This article has been written by Sandy Shroyer for Renestance as a guest blogger. You can find follow her adventures in her blog at https://www.roaminretirement.com/
Before our first trip to France in 1993, I had to convince (coerce?) my husband to visit the country where, he had heard, Americans were not welcome. But since going to France was a life-long dream of mine (and because we were using my frequent flier miles for the trip!), he reluctantly agreed. For the non-flight expenses, we used money saved over many years of dropping all our spare change into a bucket, making this a bucket-list trip before bucket lists existed!
We arrived in Paris, checked into our hotel (I still remember the gorgeous fragrance of white lilies in the lobby), and set out to explore. My first encounter with Parisians was standing in line at a tabac to buy metro tickets (my responsibility, since I’d studied French in school). “Un carnet?” the cashier asked? I had no idea what this meant, until a kind person behind me explained it was a booklet of ten tickets. I bought the carnet, thanked the stranger, and we proceeded to discover Paris.
We made the most of that trip, visiting the Burgundy, Provence, and Bordeaux regions. And every single French person we encountered showed us nothing but kindness. For example: when we arrived in Dijon via the TGV we made our way to the parking lot where our rental car waited. Inside the car, with luggage loaded, we perused the map (this was before GPS) to figure out the route to our destination, the Chateau de Longecourt, a bed-and-breakfast in a historic French castle. We were startled by a rap on the window. A beautifully dressed French couple whom I’d noticed on the train were standing there, having seen that we were struggling with a map. They proceeded to spend 20 minutes explaining the route, which wasn’t easy with our mutual language barriers. “If you will open your eyes,” said the woman, meaning that in France watching the signs is more important than following the map. We expressed our “merci beaucoups” and were on our way.
Another memorable experience on that trip happened at our late-night arrival in Bordeaux. We hailed a taxi, and I was enjoying chatting with the driver in my sort-of French, when my husband nudged me. “Do you have any money?” he whispered. Remember, this was in 1993, the days of Traveler’s Cheques and the French franc. Between the two of us we had a couple of U.S. dollars, a few francs, and a stack of uncashed Traveler’s Cheques. It was almost midnight, the banks were closed (no ATMs, of course), and taxis didn’t take credit cards. I stammered an explanation of our dilemma to the driver, who replied, “Pas de problème” and explained that the hotel would help. She came into the lobby with us and explained our situation to the desk clerk. Their conversation quickly devolved into a shouting match, with the taxi driver finally bullying the clerk into loaning us the fare from her personal funds! We apologized profusely to our driver, who thought that we, unlike the hotel clerk, were blameless. And yes, early the next morning our first stop was the bank. Two lessons learned: (1) carry some cash when you travel, and (2) French people are kind!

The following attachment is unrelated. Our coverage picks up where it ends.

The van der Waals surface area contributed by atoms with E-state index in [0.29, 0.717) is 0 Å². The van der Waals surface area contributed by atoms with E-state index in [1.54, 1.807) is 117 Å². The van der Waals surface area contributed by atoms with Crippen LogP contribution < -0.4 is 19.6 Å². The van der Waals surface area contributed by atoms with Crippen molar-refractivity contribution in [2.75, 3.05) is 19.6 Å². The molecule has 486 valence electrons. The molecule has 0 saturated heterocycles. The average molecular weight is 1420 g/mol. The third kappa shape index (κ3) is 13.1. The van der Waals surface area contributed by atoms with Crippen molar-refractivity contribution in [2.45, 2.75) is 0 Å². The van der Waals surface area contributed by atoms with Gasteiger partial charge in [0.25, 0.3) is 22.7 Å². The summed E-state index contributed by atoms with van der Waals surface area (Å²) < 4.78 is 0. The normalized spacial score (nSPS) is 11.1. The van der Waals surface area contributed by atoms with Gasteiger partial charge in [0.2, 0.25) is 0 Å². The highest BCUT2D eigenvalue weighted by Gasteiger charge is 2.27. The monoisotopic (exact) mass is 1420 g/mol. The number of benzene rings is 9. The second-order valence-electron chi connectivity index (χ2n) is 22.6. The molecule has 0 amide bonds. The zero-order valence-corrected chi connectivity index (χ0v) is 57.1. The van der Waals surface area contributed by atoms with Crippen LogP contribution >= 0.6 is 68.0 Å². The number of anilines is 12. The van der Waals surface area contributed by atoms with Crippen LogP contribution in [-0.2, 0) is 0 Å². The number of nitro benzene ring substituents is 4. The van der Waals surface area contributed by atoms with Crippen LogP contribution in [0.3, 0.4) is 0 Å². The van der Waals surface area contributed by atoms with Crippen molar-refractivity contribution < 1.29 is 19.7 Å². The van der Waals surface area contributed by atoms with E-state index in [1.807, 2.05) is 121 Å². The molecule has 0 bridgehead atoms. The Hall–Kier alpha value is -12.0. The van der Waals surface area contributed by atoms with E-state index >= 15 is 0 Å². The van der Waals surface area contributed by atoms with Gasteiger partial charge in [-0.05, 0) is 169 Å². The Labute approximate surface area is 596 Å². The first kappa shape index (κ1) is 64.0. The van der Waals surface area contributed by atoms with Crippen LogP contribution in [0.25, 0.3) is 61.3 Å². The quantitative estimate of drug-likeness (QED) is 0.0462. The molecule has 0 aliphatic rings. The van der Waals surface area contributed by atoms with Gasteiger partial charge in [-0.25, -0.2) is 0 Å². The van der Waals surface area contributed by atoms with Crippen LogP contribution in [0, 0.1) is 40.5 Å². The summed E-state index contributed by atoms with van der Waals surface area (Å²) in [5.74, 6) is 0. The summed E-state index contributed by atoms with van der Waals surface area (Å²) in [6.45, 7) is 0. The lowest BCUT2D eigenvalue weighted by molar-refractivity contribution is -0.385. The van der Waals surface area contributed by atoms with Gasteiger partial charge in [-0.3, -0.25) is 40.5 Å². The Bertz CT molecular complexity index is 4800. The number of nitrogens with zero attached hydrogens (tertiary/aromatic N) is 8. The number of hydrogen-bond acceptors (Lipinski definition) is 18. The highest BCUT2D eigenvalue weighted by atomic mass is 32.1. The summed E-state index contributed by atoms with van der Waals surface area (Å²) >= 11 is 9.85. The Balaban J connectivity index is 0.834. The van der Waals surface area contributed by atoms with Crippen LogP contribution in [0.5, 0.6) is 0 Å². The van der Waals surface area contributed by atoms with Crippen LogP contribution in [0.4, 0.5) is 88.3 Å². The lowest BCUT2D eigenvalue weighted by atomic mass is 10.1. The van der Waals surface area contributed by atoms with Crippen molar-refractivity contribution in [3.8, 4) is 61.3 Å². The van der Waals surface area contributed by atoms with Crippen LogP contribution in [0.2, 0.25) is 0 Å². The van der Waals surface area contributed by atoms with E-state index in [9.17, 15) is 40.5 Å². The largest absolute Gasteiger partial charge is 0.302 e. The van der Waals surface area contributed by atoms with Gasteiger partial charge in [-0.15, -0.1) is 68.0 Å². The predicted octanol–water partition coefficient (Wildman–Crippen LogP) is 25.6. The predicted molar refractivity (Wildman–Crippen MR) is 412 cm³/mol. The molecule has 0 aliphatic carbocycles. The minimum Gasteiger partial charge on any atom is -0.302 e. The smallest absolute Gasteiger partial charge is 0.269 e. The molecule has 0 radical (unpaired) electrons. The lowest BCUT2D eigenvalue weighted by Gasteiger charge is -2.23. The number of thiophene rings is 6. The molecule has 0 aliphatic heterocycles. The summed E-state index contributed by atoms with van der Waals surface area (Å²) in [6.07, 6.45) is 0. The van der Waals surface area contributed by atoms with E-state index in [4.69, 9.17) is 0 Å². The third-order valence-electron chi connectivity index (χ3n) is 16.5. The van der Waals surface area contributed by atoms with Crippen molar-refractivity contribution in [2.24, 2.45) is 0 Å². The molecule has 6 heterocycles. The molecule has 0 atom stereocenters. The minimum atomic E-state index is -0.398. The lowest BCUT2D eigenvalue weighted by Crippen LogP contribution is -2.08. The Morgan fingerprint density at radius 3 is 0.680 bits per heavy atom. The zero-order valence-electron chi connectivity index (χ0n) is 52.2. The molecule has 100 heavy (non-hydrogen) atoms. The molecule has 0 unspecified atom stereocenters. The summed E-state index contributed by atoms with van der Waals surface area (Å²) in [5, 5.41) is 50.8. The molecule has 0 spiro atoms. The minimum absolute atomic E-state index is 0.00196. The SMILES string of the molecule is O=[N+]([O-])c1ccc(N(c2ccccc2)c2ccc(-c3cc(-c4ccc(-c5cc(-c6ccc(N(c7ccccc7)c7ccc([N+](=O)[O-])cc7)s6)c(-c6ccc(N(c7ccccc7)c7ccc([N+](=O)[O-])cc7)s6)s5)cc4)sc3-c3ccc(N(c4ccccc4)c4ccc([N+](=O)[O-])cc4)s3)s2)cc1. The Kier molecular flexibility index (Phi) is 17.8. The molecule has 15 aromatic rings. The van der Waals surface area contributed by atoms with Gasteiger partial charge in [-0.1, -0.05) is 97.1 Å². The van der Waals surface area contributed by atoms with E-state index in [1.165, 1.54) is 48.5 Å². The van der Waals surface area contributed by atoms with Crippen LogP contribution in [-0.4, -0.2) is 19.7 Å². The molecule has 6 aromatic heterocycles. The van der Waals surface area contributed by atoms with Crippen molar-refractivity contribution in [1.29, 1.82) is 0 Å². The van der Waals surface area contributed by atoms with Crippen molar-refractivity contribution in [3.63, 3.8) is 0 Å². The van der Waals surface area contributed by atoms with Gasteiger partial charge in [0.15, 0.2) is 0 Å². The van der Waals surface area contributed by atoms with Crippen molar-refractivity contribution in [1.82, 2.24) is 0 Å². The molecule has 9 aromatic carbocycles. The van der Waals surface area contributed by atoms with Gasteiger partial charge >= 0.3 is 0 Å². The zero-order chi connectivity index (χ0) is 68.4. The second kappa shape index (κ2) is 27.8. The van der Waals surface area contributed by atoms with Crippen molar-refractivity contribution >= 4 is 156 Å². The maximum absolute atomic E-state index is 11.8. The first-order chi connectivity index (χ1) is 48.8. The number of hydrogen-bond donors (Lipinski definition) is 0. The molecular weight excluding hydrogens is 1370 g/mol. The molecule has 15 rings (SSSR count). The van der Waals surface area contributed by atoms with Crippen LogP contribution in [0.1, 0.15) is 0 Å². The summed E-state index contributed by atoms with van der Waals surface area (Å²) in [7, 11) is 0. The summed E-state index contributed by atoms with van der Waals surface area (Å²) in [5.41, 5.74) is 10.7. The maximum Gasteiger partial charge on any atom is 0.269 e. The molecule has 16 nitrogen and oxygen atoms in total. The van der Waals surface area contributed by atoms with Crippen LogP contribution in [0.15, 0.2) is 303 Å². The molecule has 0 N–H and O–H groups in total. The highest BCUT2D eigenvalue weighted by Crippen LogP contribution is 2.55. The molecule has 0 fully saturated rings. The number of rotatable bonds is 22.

Did those lessons continue over the next 29 years? Watch for a future blogpost to find out!
In early 2022, Sandy Shroyer retired from her professional career. Her jobs have included cooking for hired ranch hands, serving as a community mental health center staff psychologist, performing various leadership roles in healthcare firms, managing a lot of highly successful sales executives, and selling technology and services to health systems and health plans. The best part of her career was people—those who became lifelong friends, those who irritated her into learning important lessons, and those who taught her things through their kindness and genius. Her superpower is connecting people, whether it’s professional networking, introducing friends who become friends with each other, or just figuring out who might like to know someone she knows. She tried never to miss an opportunity to have fun at work. Sandy and her husband traveled full-time in the United States during the pandemic, and they are spending their retirement in Montpellier, France.
All articles by: Sandra Shroyer